I agree with you on this. Near the salt water, is the most damaging for coins. Your atmosphere has Iodine which it is very reactive element then also high humidex. Is hard to preserve at the best. Good point, if it is = hope no dramatics temperatures change. Home vacuum sealer do not work well. Is need really one and $$$$$. Also I think you need a good air filter ex: submarines airs filters in order to have only N , O and H with less C possible.

    Hope you can preserve well the beauties.

    NEVER ARGUE WITH AN IDIOT.FIRST THEY WILL DRAG YOU DOWN TO THEIR LEVEL.THEN, THEY WILL BEAT YOU WITH EXPERIENCE. MARK TWAIN

  • Steven59Steven59 Posts: 8,290 ✭✭✭✭✭
    edited April 6, 2023 6:58PM

    "Don't mind us - We're just vac packin' some coins"...............

    "When they can't find anything wrong with you, they create it!"

  • BillJonesBillJones Posts: 33,479 ✭✭✭✭✭

    I buy coins to enjoy them, not entomb them. If I can’t see them now and then, why own them?

    Retired dealer and avid collector of U.S. type coins, 19th century presidential campaign medalets and selected medals. In recent years I have been working on a set of British coins - at least one coin from each king or queen who issued pieces that are collectible. I am also collecting at least one coin for each Roman emperor from Julius Caesar to ... ?
  • GRANDAMGRANDAM Posts: 8,364 ✭✭✭✭✭

    I remember seeing David Hall putting a PCGS slab in a fish tank to show that it was water tight.

    GrandAm :)
  • ProofCollectionProofCollection Posts: 5,387 ✭✭✭✭✭

    One could always buy a cheap slab for under $10 on ebay and experiment with it.

  • emeraldATVemeraldATV Posts: 4,041 ✭✭✭✭✭

    Been keeping an eye on this one. No change in 3 years.
    Why ?
    I like it with the polar bear on the rev. Spin it to it's right side up on the reverse and there's Snoopy. How ?

  • PerryHallPerryHall Posts: 45,400 ✭✭✭✭✭

    @GRANDAM said:
    I remember seeing David Hall putting a PCGS slab in a fish tank to show that it was water tight.

    Watertight isn't the same as airtight. Many years ago, there was a lengthy thread about someone who was toning coins that were untoned and already in PCGS rattler slabs. As best as could be ascertained, he would take a PCGS slabbed blast white silver coin and put it in a vacuum chamber, pump out all the air, and then introduce a gas with a high sulfur content. The way he got caught was many of his coins were already pictured in auction listings showing blast white untoned surfaces that looked nothing like his final products. The results of his efforts weren't very attractive and it didn't enhance the value of the coins.

    Worry is the interest you pay on a debt you may not owe.

  • ProofCollectionProofCollection Posts: 5,387 ✭✭✭✭✭

    @PerryHall said:

    @GRANDAM said:
    I remember seeing David Hall putting a PCGS slab in a fish tank to show that it was water tight.

    Watertight isn't the same as airtight. Many years ago, there was a lengthy thread about someone who was toning coins that were untoned and already in PCGS rattler slabs. As best as could be ascertained, he would take a PCGS slabbed blast white silver coin and put it in a vacuum chamber, pump out all the air, and then introduce a gas with a high sulfur content. The way he got caught was many of his coins were already pictured in auction listings showing blast white untoned surfaces that looked nothing like his final products. The results of his efforts weren't very attractive and it didn't enhance the value of the coins.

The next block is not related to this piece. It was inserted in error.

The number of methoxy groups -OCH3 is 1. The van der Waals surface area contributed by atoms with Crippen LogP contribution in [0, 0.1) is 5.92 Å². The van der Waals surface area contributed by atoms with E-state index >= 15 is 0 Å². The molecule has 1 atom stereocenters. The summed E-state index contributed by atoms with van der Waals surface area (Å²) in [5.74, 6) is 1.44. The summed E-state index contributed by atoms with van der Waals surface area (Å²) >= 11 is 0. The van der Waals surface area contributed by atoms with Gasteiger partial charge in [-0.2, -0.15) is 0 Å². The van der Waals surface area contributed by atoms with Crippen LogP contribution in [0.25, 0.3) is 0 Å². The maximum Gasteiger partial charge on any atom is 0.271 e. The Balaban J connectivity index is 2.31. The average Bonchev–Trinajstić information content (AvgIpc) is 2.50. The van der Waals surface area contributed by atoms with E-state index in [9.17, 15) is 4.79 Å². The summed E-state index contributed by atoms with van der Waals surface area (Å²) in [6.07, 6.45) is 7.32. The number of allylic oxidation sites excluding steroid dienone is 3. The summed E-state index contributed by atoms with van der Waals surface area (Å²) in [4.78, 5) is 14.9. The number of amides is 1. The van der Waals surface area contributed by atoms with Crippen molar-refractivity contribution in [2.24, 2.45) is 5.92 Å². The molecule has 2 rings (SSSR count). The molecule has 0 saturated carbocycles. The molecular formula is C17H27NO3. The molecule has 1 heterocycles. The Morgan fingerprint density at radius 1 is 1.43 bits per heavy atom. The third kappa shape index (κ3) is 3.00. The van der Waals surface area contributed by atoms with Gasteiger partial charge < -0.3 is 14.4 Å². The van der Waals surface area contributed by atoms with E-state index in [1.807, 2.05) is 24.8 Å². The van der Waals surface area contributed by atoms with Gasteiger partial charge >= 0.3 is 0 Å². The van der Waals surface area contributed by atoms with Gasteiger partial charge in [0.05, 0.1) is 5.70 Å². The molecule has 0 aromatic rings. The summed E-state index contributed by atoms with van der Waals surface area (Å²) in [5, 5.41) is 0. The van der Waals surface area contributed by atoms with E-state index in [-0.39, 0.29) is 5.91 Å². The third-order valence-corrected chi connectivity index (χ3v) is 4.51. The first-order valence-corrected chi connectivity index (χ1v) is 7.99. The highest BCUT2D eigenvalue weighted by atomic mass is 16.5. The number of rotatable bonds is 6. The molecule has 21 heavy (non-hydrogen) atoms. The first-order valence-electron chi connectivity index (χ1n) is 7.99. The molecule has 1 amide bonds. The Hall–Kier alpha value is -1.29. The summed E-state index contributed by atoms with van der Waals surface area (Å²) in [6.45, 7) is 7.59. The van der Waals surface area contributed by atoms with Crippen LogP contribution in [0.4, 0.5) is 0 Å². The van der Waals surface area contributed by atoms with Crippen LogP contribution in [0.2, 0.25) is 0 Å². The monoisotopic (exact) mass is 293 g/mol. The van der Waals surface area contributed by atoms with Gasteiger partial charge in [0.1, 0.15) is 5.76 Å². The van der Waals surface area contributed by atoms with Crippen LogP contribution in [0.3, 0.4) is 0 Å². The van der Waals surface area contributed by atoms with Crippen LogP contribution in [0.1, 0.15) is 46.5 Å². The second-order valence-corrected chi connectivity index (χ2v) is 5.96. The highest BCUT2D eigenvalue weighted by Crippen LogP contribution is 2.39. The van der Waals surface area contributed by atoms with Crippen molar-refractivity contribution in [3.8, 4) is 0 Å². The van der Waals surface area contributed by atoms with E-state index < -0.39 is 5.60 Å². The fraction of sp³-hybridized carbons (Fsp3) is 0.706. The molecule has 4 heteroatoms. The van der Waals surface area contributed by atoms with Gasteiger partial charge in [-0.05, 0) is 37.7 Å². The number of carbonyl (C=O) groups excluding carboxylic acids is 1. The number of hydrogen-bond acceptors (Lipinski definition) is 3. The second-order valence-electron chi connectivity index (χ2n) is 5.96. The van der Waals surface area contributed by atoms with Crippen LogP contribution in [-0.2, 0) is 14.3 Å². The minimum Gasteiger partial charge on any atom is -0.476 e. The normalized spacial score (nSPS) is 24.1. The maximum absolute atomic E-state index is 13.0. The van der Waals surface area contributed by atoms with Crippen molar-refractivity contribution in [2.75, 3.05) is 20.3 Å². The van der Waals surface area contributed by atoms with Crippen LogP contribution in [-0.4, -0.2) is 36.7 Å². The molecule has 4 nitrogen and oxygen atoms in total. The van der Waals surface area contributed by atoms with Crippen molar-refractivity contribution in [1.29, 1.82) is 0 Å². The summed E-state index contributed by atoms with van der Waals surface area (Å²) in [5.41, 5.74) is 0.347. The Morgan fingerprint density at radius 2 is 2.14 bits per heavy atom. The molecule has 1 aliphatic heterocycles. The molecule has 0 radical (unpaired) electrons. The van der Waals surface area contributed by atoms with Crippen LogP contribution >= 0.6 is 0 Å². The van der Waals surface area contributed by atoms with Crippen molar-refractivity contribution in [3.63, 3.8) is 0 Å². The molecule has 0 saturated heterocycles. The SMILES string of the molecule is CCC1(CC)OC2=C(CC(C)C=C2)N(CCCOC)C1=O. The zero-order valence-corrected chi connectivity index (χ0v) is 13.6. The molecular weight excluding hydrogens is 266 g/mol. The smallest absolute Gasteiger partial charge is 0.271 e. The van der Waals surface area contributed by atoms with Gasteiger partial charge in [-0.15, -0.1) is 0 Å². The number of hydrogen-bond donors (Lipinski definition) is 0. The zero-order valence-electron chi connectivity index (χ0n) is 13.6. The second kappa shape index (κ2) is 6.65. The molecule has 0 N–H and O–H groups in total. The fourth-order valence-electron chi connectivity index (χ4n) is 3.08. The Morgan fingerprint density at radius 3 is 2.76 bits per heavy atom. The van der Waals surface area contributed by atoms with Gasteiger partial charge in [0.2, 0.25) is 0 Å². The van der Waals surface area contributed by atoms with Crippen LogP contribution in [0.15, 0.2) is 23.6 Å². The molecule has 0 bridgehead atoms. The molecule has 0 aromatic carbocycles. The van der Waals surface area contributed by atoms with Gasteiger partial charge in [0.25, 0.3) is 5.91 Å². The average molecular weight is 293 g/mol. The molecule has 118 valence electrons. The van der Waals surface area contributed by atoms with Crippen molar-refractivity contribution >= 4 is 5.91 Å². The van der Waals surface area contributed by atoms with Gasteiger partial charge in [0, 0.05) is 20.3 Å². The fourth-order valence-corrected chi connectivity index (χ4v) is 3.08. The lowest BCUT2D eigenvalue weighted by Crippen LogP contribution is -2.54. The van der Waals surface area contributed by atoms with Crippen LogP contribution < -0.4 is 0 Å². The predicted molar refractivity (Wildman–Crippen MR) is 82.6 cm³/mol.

There's a big difference in the quality of a modern slab compared to a rattler. Are there any anecdotes for recent slabs?

  • PerryHallPerryHall Posts: 45,400 ✭✭✭✭✭

    @ProofCollection said:

    @PerryHall said:

    @GRANDAM said:
    I remember seeing David Hall putting a PCGS slab in a fish tank to show that it was water tight.

    Watertight isn't the same as airtight. Many years ago, there was a lengthy thread about someone who was toning coins that were untoned and already in PCGS rattler slabs. As best as could be ascertained, he would take a PCGS slabbed blast white silver coin and put it in a vacuum chamber, pump out all the air, and then introduce a gas with a high sulfur content. The way he got caught was many of his coins were already pictured in auction listings showing blast white untoned surfaces that looked nothing like his final products. The results of his efforts weren't very attractive and it didn't enhance the value of the coins.

    There's a big difference in the quality of a modern slab compared to a rattler. Are there any anecdotes for recent slabs?

    None that I'm aware of but even modern slabs aren't totally airtight. When the barometric pressure rises, air will enter a slab and when the barometric pressure drops, air will leave the slab. Over a period of time, there will be numerous changes of the air in the slab. Placing slabs in a zip-lock bag with a desiccant canister will greatly help minimize the effects of any atmospheric humidity and industrial air pollution.

    Worry is the interest you pay on a debt you may not owe.

  • emeraldATVemeraldATV Posts: 4,041 ✭✭✭✭✭

    I think the main influence of changes to a slab may be the temp. in its storage area.
    My storage temp. is a constant 70 - 68 degree.
    A coin size zip lock is perfect for any coin. I'm going to switch that coin to a zip lock as I'm not happy with the temporary slab it's been in for about a year.